OS_AUTH_TOKEN                       Auth token for token authentication

B2_ACCOUNT_ID                       Account ID or applicationKeyId for Backblaze B2
B2_ACCOUNT_KEY                      Account Key or applicationKey for Backblaze B2

AZURE_ACCOUNT_NAME                  Account name for Azure
AZURE_ACCOUNT_KEY                   Account key for Azure

GOOGLE_PROJECT_ID                   Project ID for Google Cloud Storage
GOOGLE_APPLICATION_CREDENTIALS      Application Credentials for Google Cloud Storage (e.g. $HOME/.config/gs-secret-restic-key.json)

RCLONE_BWLIMIT                      rclone bandwidth limit

See Caching for the rules concerning cache locations when RESTIC_CACHE_DIR is not set.

The external programs that restic may execute include rclone (for rclone backends) and ssh (for the SFTP backend). These may respond to further environment variables and configuration files; see their respective manuals.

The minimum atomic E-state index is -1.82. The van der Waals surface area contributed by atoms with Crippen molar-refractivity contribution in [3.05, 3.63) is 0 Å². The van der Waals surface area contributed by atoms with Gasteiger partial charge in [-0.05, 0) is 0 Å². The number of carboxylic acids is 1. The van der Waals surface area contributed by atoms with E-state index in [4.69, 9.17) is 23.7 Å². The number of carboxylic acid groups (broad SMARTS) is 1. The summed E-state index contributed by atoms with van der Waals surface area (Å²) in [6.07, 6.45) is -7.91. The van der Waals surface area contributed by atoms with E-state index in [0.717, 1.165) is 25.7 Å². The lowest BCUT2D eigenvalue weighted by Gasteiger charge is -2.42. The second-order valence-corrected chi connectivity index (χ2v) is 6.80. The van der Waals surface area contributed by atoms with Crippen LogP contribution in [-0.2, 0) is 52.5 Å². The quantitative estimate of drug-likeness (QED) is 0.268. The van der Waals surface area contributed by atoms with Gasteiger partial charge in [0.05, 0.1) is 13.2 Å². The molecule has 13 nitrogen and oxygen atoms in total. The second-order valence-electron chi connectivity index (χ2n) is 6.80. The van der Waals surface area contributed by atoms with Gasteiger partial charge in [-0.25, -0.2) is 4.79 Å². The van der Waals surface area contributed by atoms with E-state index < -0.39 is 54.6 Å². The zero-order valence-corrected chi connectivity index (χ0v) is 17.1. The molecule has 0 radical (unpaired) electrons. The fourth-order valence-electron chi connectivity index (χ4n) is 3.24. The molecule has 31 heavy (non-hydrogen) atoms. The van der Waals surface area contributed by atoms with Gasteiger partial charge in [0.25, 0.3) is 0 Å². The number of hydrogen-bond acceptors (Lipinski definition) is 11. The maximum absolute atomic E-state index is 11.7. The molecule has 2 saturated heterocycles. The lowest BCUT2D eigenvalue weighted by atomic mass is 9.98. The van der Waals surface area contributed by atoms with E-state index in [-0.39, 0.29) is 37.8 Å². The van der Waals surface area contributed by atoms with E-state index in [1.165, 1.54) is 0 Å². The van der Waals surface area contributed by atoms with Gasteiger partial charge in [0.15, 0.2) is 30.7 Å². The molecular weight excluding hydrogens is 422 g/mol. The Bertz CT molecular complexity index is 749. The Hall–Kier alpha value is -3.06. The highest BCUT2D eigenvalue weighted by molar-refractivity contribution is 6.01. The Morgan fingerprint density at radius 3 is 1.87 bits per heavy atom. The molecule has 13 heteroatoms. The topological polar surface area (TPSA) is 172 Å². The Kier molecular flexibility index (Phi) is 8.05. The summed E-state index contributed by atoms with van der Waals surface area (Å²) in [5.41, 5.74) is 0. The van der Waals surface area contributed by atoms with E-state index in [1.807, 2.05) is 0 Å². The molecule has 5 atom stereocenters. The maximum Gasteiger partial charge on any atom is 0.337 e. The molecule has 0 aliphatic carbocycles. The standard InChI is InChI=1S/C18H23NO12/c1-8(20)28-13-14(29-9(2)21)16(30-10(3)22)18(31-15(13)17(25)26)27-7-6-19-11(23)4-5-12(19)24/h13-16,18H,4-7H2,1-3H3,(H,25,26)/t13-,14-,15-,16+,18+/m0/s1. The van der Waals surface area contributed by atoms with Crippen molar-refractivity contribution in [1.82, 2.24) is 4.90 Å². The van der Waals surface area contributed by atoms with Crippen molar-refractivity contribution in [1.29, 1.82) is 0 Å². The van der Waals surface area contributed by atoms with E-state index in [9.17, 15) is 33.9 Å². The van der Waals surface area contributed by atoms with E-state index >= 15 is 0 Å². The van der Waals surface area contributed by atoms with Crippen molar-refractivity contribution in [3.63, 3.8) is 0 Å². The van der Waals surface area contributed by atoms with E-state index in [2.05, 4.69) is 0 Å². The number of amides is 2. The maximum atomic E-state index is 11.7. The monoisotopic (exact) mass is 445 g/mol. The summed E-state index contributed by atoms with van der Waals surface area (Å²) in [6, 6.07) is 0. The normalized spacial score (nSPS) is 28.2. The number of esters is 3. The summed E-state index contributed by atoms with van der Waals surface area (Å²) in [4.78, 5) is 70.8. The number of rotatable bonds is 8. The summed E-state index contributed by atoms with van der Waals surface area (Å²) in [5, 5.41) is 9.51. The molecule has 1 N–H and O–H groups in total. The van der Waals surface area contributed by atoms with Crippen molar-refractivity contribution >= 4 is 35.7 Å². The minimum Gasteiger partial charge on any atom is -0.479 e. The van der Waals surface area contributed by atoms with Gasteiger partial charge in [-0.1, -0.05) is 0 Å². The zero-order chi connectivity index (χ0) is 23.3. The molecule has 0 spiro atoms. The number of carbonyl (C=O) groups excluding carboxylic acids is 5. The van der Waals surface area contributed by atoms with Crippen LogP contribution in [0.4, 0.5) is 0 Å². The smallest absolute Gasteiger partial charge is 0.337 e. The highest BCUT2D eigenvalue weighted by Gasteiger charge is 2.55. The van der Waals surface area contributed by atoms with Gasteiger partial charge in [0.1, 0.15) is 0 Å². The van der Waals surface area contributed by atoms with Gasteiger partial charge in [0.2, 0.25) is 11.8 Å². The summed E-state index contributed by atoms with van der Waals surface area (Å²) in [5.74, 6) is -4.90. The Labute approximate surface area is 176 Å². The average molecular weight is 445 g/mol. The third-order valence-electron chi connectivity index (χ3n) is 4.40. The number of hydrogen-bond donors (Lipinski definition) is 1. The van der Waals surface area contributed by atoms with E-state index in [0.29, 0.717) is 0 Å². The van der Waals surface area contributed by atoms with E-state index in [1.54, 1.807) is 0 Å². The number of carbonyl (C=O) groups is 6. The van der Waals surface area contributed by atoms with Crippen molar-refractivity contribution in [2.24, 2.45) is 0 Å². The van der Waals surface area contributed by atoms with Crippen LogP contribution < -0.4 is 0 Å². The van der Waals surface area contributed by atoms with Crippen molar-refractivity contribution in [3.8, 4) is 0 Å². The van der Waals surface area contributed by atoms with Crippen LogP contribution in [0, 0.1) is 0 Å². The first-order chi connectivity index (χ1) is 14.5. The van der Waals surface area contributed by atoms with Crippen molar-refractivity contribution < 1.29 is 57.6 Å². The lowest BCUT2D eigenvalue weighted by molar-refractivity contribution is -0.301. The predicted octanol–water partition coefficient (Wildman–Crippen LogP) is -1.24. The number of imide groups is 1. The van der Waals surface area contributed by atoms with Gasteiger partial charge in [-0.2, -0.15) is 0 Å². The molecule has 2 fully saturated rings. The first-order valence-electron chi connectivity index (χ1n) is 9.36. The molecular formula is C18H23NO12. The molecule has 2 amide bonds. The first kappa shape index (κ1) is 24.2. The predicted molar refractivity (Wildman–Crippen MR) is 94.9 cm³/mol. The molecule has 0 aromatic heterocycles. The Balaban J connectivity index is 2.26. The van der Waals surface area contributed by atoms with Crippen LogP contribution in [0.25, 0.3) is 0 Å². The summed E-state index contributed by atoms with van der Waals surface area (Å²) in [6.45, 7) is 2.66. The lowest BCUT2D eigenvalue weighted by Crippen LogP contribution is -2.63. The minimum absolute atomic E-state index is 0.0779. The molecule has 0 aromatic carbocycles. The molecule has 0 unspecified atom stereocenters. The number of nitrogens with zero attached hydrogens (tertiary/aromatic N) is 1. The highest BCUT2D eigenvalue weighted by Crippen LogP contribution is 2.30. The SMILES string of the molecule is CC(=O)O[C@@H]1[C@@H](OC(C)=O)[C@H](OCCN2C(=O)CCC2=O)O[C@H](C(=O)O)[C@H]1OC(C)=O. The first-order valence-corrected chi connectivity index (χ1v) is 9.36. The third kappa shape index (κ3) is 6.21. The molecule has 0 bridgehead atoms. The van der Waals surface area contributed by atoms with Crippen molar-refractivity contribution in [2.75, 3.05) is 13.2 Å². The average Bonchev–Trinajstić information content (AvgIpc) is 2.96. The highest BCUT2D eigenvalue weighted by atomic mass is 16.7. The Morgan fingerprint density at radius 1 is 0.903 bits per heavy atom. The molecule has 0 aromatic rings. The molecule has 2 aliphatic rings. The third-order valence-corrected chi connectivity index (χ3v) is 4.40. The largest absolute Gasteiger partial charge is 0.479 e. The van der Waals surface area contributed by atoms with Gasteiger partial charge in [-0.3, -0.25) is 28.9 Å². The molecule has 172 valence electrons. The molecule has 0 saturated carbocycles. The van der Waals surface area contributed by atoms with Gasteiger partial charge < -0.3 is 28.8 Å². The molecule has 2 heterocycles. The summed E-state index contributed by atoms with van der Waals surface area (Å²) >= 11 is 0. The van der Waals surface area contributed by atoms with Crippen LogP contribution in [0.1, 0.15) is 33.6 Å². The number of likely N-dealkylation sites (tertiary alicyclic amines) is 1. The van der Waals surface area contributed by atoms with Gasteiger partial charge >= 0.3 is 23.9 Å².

Exit status codes

Restic returns one of the following exit status codes after the backup command is run:

  • 0 when the backup was successful (snapshot with all source files created)
  • 1 when there was a fatal error (no snapshot created)
  • 3 when some source files could not be read (incomplete snapshot with remaining files created)

Fatal errors occur for example when restic is unable to write to the backup destination, when there are network connectivity issues preventing successful communication, or when an invalid password or command line argument is provided. When restic returns this exit status code, one should not expect a snapshot to have been created.

Source file read errors occur when restic fails to read one or more files or directories that it was asked to back up, e.g. due to permission problems. Restic displays the number of source file read errors that occurred while running the backup. If there are errors of this type, restic will still try to complete the backup run with all the other files, and create a snapshot that then contains all but the unreadable files.

One can use these exit status codes in scripts and other automation tools, to make them aware of the outcome of the backup run. To manually inspect the exit code in e.g. Linux, run echo $?.